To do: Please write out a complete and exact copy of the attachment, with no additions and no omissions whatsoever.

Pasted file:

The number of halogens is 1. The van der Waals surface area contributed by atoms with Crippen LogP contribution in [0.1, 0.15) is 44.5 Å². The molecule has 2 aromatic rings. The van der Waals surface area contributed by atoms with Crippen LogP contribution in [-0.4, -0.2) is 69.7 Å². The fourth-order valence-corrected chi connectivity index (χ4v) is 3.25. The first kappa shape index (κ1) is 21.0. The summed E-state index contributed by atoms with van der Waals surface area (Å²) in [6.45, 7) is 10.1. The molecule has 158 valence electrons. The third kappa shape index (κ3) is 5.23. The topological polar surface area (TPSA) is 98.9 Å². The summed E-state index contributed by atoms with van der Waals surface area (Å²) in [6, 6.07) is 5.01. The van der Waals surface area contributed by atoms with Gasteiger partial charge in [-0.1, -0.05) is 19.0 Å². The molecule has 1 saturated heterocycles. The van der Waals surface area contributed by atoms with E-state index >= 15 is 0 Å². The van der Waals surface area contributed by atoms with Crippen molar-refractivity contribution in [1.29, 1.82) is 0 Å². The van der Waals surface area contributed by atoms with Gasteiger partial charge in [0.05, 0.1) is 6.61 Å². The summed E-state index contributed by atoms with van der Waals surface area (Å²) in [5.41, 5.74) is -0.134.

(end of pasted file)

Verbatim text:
The number of halogens is 1. The van der Waals surface area contributed by atoms with Crippen LogP contribution in [0.1, 0.15) is 44.5 Å². The molecule has 2 aromatic rings. The van der Waals surface area contributed by atoms with Crippen LogP contribution in [-0.4, -0.2) is 69.7 Å². The fourth-order valence-corrected chi connectivity index (χ4v) is 3.25. The first kappa shape index (κ1) is 21.0. The summed E-state index contributed by atoms with van der Waals surface area (Å²) in [6.45, 7) is 10.1. The molecule has 158 valence electrons. The third kappa shape index (κ3) is 5.23. The topological polar surface area (TPSA) is 98.9 Å². The summed E-state index contributed by atoms with van der Waals surface area (Å²) in [6, 6.07) is 5.01. The van der Waals surface area contributed by atoms with Gasteiger partial charge in [-0.1, -0.05) is 19.0 Å². The molecule has 1 saturated heterocycles. The van der Waals surface area contributed by atoms with E-state index >= 15 is 0 Å². The van der Waals surface area contributed by atoms with Crippen molar-refractivity contribution in [1.29, 1.82) is 0 Å². The van der Waals surface area contributed by atoms with Gasteiger partial charge in [0.05, 0.1) is 6.61 Å². The summed E-state index contributed by atoms with van der Waals surface area (Å²) in [5.41, 5.74) is -0.134.